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Health Policy. 2012 Jun;106(1):76-87. doi: 10.1016/j.healthpol.2012.03.003. Epub 2012 Mar 29.

(De)centralization of social support in six Western European countries.

Author information

  • 1NIVEL (Netherlands Institute of Health Services Research), PO Box 1568, 3500 BN Utrecht, The Netherlands. m.kroneman@nivel.nl

Abstract

INTRODUCTION:

Participation of disabled or chronically ill persons into the society may require support in the sense of human or technical aid. In this study we look into the decision making power of governments and the way citizens are involved in these processes. Decision making power can be political, financial and administrative and may be organized at national, regional or local level.

METHODS:

This is a cross-sectional descriptive study of the decision making power in Belgium, France, Germany, the Netherlands, Sweden and the United Kingdom in 2010. We focused on acts and regulations for human and technical aids and for making the environment accessible.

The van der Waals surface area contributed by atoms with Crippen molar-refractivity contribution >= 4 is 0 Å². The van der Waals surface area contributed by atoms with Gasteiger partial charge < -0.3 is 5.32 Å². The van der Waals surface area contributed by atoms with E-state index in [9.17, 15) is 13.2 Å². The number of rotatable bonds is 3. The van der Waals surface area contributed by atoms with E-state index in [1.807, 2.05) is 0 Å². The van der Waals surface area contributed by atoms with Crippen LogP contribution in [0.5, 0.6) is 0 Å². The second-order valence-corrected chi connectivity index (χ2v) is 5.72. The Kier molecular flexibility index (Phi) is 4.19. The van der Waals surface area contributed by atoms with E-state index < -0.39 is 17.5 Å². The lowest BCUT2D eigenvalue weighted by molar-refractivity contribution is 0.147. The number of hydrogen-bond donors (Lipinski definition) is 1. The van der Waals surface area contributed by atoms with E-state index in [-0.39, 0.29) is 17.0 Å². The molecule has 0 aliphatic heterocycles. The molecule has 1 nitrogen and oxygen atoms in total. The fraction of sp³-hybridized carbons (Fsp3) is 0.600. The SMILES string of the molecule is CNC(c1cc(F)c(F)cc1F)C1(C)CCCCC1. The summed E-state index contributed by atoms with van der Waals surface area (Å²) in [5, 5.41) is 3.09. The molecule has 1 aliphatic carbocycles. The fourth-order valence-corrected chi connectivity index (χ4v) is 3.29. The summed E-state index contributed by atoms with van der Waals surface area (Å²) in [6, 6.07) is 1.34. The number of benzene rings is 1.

RESULTS:

Several acts and regulations were identified in relation to social support. In the Netherlands and Sweden social support was mainly organized in one act, whereas in the other countries social support was part of several acts or regulations. Citizen's voice appeared to be represented in boards or advisory committees. Descriptions of entitlements varied from explicitly formulated to globally described.

CONCLUSIONS:

The level of decision making power varies between the countries en between the types of decision making power. Citizens' participation is mainly represented through patient associations. Countries with strongly decentralized decision making make use of framework legislation at national level to set general targets or aims.

Copyright © 2012 Elsevier Ireland Ltd. All rights reserved.

PMID:
22464591
[PubMed - indexed for MEDLINE]
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